False friends and other unfortunate coincidences

A forum for discussing linguistics or just languages in general.
User avatar
Shemtov
runic
runic
Posts: 3106
Joined: 29 Apr 2013 04:06

Re: False friends and other unfortunate coincidences

Post by Shemtov » 24 Jul 2018 01:18

Actually, I just remembered an incident that in context, was pretty unfortunate.
I was at the doctor's when I was 16, and I was still seeing a pediatrician. In the waiting room, I heard somone shout "Hey, Ju Boy!" I almost angrily screamed to the nurses about me getting slurs thrown at me, until I realized that it was a father calling to his son, Judah, with a pet name and the word "boy" added. Though if you see a male Orthodox Jew, maybe addressing your son that way in his presence isn't the brightest idea.
Many children make up, or begin to make up, imaginary languages. I have been at it since I could write.
-JRR Tolkien

User avatar
k1234567890y
runic
runic
Posts: 3092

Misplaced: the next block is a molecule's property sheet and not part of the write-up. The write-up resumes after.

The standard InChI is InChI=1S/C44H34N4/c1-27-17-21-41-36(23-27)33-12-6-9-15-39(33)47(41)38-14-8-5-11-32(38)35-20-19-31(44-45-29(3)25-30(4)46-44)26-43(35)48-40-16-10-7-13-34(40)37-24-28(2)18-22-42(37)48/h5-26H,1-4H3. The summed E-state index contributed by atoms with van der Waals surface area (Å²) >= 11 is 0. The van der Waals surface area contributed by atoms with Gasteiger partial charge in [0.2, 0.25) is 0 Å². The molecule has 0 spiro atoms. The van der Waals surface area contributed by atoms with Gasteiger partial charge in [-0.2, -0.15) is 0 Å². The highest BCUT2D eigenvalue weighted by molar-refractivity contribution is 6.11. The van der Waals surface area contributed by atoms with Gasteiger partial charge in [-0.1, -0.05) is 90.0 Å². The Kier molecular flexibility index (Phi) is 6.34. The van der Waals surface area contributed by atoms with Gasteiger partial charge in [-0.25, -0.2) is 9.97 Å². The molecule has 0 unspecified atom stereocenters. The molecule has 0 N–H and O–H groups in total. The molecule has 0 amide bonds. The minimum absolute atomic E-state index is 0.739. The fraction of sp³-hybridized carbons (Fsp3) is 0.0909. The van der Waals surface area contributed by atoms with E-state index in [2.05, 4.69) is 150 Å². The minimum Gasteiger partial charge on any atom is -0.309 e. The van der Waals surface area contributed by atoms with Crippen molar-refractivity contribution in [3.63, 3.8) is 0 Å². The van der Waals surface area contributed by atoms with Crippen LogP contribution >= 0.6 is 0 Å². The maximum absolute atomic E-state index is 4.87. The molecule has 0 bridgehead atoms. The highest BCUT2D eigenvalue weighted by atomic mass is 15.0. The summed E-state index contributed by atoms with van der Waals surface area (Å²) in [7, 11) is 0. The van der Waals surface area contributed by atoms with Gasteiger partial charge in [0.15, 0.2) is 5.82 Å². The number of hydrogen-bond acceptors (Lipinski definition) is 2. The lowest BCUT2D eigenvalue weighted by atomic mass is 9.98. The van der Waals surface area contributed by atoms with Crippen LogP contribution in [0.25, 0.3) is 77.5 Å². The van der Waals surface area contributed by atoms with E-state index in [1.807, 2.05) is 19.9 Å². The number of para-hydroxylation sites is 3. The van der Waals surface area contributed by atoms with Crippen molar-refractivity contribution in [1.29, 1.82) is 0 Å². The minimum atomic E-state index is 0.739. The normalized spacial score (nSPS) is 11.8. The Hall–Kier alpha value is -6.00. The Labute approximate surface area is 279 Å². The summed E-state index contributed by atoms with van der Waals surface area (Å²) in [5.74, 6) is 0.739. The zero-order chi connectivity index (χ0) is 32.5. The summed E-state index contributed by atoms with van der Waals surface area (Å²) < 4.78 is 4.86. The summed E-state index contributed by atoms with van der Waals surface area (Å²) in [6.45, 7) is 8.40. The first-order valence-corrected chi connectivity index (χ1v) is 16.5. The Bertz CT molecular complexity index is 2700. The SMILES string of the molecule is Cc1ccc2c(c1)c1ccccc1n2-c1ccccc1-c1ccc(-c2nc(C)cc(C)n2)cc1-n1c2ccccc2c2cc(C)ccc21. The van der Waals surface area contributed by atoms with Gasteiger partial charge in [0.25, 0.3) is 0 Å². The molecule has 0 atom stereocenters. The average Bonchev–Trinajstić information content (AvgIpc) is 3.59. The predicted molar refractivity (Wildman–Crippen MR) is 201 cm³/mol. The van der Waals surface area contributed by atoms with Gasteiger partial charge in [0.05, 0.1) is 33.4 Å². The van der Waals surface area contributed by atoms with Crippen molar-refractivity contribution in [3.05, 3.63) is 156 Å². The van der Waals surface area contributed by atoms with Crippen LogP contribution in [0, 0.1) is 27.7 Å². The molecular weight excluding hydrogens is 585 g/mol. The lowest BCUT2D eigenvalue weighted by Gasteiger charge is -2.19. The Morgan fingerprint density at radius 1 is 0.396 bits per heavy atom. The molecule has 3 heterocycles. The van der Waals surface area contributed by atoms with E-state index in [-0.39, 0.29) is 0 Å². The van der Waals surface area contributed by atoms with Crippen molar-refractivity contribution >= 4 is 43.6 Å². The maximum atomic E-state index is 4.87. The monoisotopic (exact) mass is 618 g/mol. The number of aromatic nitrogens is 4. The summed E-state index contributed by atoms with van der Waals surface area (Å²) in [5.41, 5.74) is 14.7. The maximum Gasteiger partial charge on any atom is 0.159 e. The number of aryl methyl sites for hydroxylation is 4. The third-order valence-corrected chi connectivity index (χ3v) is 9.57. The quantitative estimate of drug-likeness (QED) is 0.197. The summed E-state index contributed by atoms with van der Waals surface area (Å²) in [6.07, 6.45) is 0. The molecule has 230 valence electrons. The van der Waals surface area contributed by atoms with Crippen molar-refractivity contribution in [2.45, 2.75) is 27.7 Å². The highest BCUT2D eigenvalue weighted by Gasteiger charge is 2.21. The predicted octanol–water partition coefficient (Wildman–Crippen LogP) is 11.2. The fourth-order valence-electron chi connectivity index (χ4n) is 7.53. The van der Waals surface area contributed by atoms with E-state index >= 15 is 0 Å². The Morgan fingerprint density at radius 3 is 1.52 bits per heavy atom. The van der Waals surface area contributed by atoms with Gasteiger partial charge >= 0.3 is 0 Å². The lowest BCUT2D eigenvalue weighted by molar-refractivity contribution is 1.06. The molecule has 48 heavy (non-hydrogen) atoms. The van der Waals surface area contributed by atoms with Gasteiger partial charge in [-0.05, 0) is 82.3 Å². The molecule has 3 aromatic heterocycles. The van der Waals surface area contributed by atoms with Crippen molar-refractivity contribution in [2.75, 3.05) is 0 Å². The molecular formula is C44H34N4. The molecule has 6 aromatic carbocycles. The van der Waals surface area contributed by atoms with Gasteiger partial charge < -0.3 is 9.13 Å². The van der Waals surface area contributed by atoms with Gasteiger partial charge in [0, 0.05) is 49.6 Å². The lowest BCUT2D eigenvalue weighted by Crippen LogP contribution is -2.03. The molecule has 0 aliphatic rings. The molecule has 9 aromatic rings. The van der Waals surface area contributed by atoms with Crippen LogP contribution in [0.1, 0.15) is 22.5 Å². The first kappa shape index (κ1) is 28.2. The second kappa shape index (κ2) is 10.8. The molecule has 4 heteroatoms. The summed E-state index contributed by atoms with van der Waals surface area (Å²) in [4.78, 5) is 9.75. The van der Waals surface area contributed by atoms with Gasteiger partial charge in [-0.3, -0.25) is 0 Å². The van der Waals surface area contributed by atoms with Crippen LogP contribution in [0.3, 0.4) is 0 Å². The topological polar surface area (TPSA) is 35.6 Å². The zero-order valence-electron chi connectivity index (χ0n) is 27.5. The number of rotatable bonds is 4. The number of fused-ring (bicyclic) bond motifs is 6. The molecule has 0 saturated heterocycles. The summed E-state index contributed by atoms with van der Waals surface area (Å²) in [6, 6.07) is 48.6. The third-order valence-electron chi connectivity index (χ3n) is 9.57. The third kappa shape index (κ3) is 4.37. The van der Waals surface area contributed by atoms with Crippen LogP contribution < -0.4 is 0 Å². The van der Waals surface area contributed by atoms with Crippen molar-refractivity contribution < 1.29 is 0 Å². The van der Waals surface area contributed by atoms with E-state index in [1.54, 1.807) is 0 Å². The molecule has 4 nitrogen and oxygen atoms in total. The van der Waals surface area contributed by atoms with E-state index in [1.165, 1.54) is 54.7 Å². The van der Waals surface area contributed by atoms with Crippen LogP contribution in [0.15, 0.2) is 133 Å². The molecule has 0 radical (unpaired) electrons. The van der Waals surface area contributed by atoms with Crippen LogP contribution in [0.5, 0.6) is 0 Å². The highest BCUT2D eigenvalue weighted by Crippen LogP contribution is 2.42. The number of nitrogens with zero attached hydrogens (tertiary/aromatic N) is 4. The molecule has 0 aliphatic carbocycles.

Joined: 04 Jan 2014 04:47
Contact:

Re: False friends and other unfortunate coincidences

Post by k1234567890y » 24 Jul 2018 01:27

Maybe people have posted this or something similar:

English friend(and cognates in West Germanic languages) and Danish frænde "relative"(and cognates in North Germanic languages), and they are real cognates.

Also English to handle and Standard German handeln "to act, transact"
GrandPiano wrote:
24 Jul 2018 00:51
k1234567890y wrote:
24 Jul 2018 00:11
English shark and Yucatan Mayan xoc "fish", and there's a theory that the English word is from the Mayan word.
Wiktionary says that the word "shark" was used to refer to a kind of fish before sharks were first brought to England, so the word can't be from Mayan.
ok (:

but they still count as false friends, I think
Shemtov wrote:
24 Jul 2018 01:18
Actually, I just remembered an incident that in context, was pretty unfortunate.
I was at the doctor's when I was 16, and I was still seeing a pediatrician. In the waiting room, I heard somone shout "Hey, Ju Boy!" I almost angrily screamed to the nurses about me getting slurs thrown at me, until I realized that it was a father calling to his son, Judah, with a pet name and the word "boy" added. Though if you see a male Orthodox Jew, maybe addressing your son that way in his presence isn't the brightest idea.
maybe people should take care when naming their children...
I prefer to not be referred to with masculine pronouns and nouns such as “he/him/his”.

User avatar
Shemtov
runic
runic
Posts: 3106
Joined: 29 Apr 2013 04:06

Re: False friends and other unfortunate coincidences

Post by Shemtov » 24 Jul 2018 01:50

On a similar note:
:bgd: বই /boi/ "Book" :eng: "Boy"